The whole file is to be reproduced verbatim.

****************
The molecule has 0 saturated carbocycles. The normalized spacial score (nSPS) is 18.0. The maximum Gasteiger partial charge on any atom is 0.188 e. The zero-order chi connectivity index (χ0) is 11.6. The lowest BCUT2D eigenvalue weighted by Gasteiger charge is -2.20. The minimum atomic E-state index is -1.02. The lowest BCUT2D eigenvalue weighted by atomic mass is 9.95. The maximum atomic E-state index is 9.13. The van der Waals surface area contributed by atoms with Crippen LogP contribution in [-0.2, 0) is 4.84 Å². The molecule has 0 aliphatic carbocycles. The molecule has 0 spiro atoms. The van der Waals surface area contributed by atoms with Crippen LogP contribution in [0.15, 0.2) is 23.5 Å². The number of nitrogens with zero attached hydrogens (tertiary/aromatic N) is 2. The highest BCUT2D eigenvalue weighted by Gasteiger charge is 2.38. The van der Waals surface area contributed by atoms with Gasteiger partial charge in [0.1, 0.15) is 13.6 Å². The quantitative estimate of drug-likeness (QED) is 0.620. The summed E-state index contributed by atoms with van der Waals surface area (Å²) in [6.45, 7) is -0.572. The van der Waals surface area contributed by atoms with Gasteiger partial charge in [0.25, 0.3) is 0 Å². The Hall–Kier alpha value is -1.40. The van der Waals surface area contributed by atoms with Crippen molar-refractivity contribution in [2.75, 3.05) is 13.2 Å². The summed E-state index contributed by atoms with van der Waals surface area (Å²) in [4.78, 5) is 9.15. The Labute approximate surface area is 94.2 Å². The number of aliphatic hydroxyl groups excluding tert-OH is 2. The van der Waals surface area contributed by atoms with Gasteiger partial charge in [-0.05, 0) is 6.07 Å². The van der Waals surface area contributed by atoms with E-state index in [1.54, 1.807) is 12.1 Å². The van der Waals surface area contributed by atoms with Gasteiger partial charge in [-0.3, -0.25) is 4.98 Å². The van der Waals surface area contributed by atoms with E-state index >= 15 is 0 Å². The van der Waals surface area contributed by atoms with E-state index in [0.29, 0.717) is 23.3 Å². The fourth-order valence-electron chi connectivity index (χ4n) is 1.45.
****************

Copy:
The molecule has 0 saturated carbocycles. The normalized spacial score (nSPS) is 18.0. The maximum Gasteiger partial charge on any atom is 0.188 e. The zero-order chi connectivity index (χ0) is 11.6. The lowest BCUT2D eigenvalue weighted by Gasteiger charge is -2.20. The minimum atomic E-state index is -1.02. The lowest BCUT2D eigenvalue weighted by atomic mass is 9.95. The maximum atomic E-state index is 9.13. The van der Waals surface area contributed by atoms with Crippen LogP contribution in [-0.2, 0) is 4.84 Å². The molecule has 0 aliphatic carbocycles. The molecule has 0 spiro atoms. The van der Waals surface area contributed by atoms with Crippen LogP contribution in [0.15, 0.2) is 23.5 Å². The number of nitrogens with zero attached hydrogens (tertiary/aromatic N) is 2. The highest BCUT2D eigenvalue weighted by Gasteiger charge is 2.38. The van der Waals surface area contributed by atoms with Gasteiger partial charge in [0.1, 0.15) is 13.6 Å². The quantitative estimate of drug-likeness (QED) is 0.620. The summed E-state index contributed by atoms with van der Waals surface area (Å²) in [6.45, 7) is -0.572. The van der Waals surface area contributed by atoms with Gasteiger partial charge in [0.25, 0.3) is 0 Å². The Hall–Kier alpha value is -1.40. The van der Waals surface area contributed by atoms with Crippen molar-refractivity contribution in [2.75, 3.05) is 13.2 Å². The summed E-state index contributed by atoms with van der Waals surface area (Å²) in [4.78, 5) is 9.15. The Labute approximate surface area is 94.2 Å². The number of aliphatic hydroxyl groups excluding tert-OH is 2. The van der Waals surface area contributed by atoms with Gasteiger partial charge in [-0.05, 0) is 6.07 Å². The van der Waals surface area contributed by atoms with E-state index in [1.54, 1.807) is 12.1 Å². The van der Waals surface area contributed by atoms with Gasteiger partial charge in [-0.3, -0.25) is 4.98 Å². The van der Waals surface area contributed by atoms with E-state index >= 15 is 0 Å². The van der Waals surface area contributed by atoms with E-state index in [0.29, 0.717) is 23.3 Å². The fourth-order valence-electron chi connectivity index (χ4n) is 1.45.